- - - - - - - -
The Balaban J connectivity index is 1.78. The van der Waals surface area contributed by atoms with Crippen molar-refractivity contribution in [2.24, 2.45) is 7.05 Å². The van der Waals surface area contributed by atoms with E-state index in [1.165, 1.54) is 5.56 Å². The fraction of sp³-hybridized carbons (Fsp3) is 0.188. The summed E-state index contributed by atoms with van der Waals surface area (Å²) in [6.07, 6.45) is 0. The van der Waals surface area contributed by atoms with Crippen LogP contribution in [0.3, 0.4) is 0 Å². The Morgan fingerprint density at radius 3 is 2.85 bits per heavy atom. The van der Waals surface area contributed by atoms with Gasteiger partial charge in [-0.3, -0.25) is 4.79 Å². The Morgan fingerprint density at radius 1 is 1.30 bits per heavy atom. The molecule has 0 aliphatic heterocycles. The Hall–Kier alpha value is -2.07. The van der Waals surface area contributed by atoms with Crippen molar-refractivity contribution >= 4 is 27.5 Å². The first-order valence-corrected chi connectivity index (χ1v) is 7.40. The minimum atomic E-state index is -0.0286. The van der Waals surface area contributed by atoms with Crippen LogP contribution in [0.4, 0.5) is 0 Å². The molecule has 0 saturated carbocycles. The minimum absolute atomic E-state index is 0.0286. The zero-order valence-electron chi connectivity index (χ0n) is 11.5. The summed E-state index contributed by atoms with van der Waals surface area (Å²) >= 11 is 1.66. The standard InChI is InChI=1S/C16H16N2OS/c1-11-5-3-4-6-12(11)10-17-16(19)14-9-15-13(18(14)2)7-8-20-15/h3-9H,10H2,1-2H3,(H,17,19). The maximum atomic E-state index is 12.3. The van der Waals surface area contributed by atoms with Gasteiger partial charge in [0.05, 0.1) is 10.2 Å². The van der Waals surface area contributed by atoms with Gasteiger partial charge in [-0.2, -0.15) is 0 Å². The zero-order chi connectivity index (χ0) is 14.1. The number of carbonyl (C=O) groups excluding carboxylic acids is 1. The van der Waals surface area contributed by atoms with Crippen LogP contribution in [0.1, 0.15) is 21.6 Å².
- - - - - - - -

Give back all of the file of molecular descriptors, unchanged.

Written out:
The Balaban J connectivity index is 1.78. The van der Waals surface area contributed by atoms with Crippen molar-refractivity contribution in [2.24, 2.45) is 7.05 Å². The van der Waals surface area contributed by atoms with E-state index in [1.165, 1.54) is 5.56 Å². The fraction of sp³-hybridized carbons (Fsp3) is 0.188. The summed E-state index contributed by atoms with van der Waals surface area (Å²) in [6.07, 6.45) is 0. The van der Waals surface area contributed by atoms with Crippen LogP contribution in [0.3, 0.4) is 0 Å². The Morgan fingerprint density at radius 3 is 2.85 bits per heavy atom. The van der Waals surface area contributed by atoms with Gasteiger partial charge in [-0.3, -0.25) is 4.79 Å². The Morgan fingerprint density at radius 1 is 1.30 bits per heavy atom. The molecule has 0 aliphatic heterocycles. The Hall–Kier alpha value is -2.07. The van der Waals surface area contributed by atoms with Crippen molar-refractivity contribution >= 4 is 27.5 Å². The first-order valence-corrected chi connectivity index (χ1v) is 7.40. The minimum atomic E-state index is -0.0286. The van der Waals surface area contributed by atoms with Crippen LogP contribution in [0.4, 0.5) is 0 Å². The molecule has 0 saturated carbocycles. The minimum absolute atomic E-state index is 0.0286. The zero-order valence-electron chi connectivity index (χ0n) is 11.5. The summed E-state index contributed by atoms with van der Waals surface area (Å²) >= 11 is 1.66. The standard InChI is InChI=1S/C16H16N2OS/c1-11-5-3-4-6-12(11)10-17-16(19)14-9-15-13(18(14)2)7-8-20-15/h3-9H,10H2,1-2H3,(H,17,19). The maximum atomic E-state index is 12.3. The van der Waals surface area contributed by atoms with Gasteiger partial charge in [0.05, 0.1) is 10.2 Å². The van der Waals surface area contributed by atoms with Gasteiger partial charge in [-0.2, -0.15) is 0 Å². The zero-order chi connectivity index (χ0) is 14.1. The number of carbonyl (C=O) groups excluding carboxylic acids is 1. The van der Waals surface area contributed by atoms with Crippen LogP contribution in [0.1, 0.15) is 21.6 Å².